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Sir Kenny Dalglish: Surely there could have been a compromise between Scotland, Leigh Griffiths and Celtic

Leigh Griffiths training with the Scotland squad – something the Celtic striker did not feel inclined to do over the past week (SNS Group)
Leigh Griffiths training with the Scotland squad – something the Celtic striker did not feel inclined to do over the past week (SNS Group)

COUNT me out of any suggestions that Alex McLeish’s job as Scotland manager is under threat this morning.

Following Thursday night’s defeat in Israel, there are people now saying that he should never have been given the job in the first place.

Seriously, are people wanting to judge him now?

That would be totally unfair.

The time to judge is after the four competitive Nations League games have been played, and we know where we stand at the end of the campaign.

I didn’t ask for Alex to be given a new four-year contract after we beat Albania last month.

So it’s only right that I’m not asking for him to be removed after one defeat.

This requires a balanced analysis. There needs to be a period of calm. Trust me, there is no need to panic.

Perhaps part of the problem is that in Scotland, the three biggest footballing stories for the media are Celtic, Rangers and Scotland.

It’s unusual for all three to be doing well at the same time, so there tends to always be a target on the back for one of them.

That is the case just now for Alex and Scotland.

Believe me, there are reasons to be optimistic, without getting carried away.

We sit top of Group C1 this morning, and we hope to still be there two games from now.

Remember, we are not playing against France or Belgium in our next two games. We face Albania and Israel, and we should believe we can do it.

We have good players. Look at how well Allan McGregor did in goal in Haifa.

Andrew Robertson and Kieran Tierney are highly-accomplished footballers. Callum McGregor and John McGinn are very good in the middle of the park.

But I accept that is about doing it on the park and producing the goods when it matters.

Sure, the whole nation won’t be feeling great just now because of the defeat – but let’s not be too dejected.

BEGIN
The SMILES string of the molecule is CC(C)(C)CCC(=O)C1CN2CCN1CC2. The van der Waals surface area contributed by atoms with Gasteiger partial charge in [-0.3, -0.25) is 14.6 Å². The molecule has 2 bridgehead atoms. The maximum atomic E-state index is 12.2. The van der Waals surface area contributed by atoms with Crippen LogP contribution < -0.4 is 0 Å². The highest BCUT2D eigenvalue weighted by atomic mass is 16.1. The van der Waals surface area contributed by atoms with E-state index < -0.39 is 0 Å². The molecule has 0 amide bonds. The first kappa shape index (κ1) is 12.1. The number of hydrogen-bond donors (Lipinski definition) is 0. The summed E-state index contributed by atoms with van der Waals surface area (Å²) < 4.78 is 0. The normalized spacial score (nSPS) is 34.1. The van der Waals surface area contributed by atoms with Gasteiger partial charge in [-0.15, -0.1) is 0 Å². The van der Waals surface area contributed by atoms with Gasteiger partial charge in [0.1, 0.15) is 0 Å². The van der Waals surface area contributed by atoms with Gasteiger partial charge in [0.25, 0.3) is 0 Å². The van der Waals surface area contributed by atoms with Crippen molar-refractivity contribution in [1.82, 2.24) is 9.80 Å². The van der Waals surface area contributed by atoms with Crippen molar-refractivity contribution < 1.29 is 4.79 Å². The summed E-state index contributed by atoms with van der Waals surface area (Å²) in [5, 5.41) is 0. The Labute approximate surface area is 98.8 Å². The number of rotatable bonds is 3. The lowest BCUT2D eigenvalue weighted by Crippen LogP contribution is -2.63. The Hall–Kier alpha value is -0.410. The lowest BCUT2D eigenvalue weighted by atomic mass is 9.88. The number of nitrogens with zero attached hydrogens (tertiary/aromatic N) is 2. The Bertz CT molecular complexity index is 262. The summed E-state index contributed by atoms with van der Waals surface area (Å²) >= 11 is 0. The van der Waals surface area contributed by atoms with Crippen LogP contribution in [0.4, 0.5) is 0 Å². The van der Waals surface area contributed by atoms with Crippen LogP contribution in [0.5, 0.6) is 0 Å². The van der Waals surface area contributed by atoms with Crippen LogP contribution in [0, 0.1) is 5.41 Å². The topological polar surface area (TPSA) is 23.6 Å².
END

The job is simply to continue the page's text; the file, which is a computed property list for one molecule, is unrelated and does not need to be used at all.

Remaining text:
Of course, the build-up to the game against Israel was dominated by Leigh Griffiths’ decision to withdraw from the squad.

And that was always going to be brought back into focus if the result didn’t go to plan in Haifa.

It’s always disappointing to lose a game of football, and it couldn’t have been ideal for Alex to go into the game without having Griffiths available for selection.

Even if that was to be as a substitute, coming off the bench with 20 minutes to go when things weren’t going well, as turned out to be the case.

The decision was totally down to the player.

Griffiths cited that he wanted to stay behind at Celtic and do training, rather than join up with the Scotland squad, as he felt that was going to be more beneficial to improving his long-term fitness.

Now, there shouldn’t be a problem for any player wanting to look after his best interests.

But I would have thought there might have been a way to find a compromise between Scotland, Griffiths and Celtic.

Surely there could have been sensible dialogue between all parties that would have allowed Griffiths to work to a fitness programme – given to him by his club – but also be with his country over the past week?

Of course, I’m not privy to every conversation that may or may not have taken place behind the scenes between the manager, the player and any other interested parties.

All you can hope for is that player does indeed improve his fitness, and can therefore be an asset next month for Scotland in the vital games against Albania and Israel.

What Alex won’t want is to go through this scenario again in November. He just does not need that.

For three days, he, his staff and the players had to talk about Griffiths, and it wouldn’t have been overly helpful in the build-up to an important game.

I thought Alex was very philosophical, and handled it all very well.

Some of the players had their say, too.

If I had been a player, my view would have been that I couldn’t have cared less who was not with the squad.

It would have been about who was still in the squad, and the best way to go about getting a result with the resources available.

A victory against Israel would have been brilliant, and a point would have been more than satisfactory.

We started so well, but in the end got neither a win or a draw. Going down to 10 men after the dismissal of John Souttar was always only going to add to the difficulties.

The scoreline probably flattered us as it could have been worse than 2-1.

Alex is a highly-experienced manager and a patriotic Scot, and he will give it his all to make sure we finish top of this Nations League group.

He knows better than any of us that there is plenty at stake in the next two competitive games, and we don’t want to be reviewing the campaign a month from now with us sitting anywhere but top of the group.

I’d be more than satisfied going into the final game on November 20 at home to Israel, knowing that a win would give us what we need.

That would guarantee us a play-off for Euro 2020, and that would be a positive step in the right direction.

We have a far better chance of achieving that aim if we are united and all behind the manager and the players.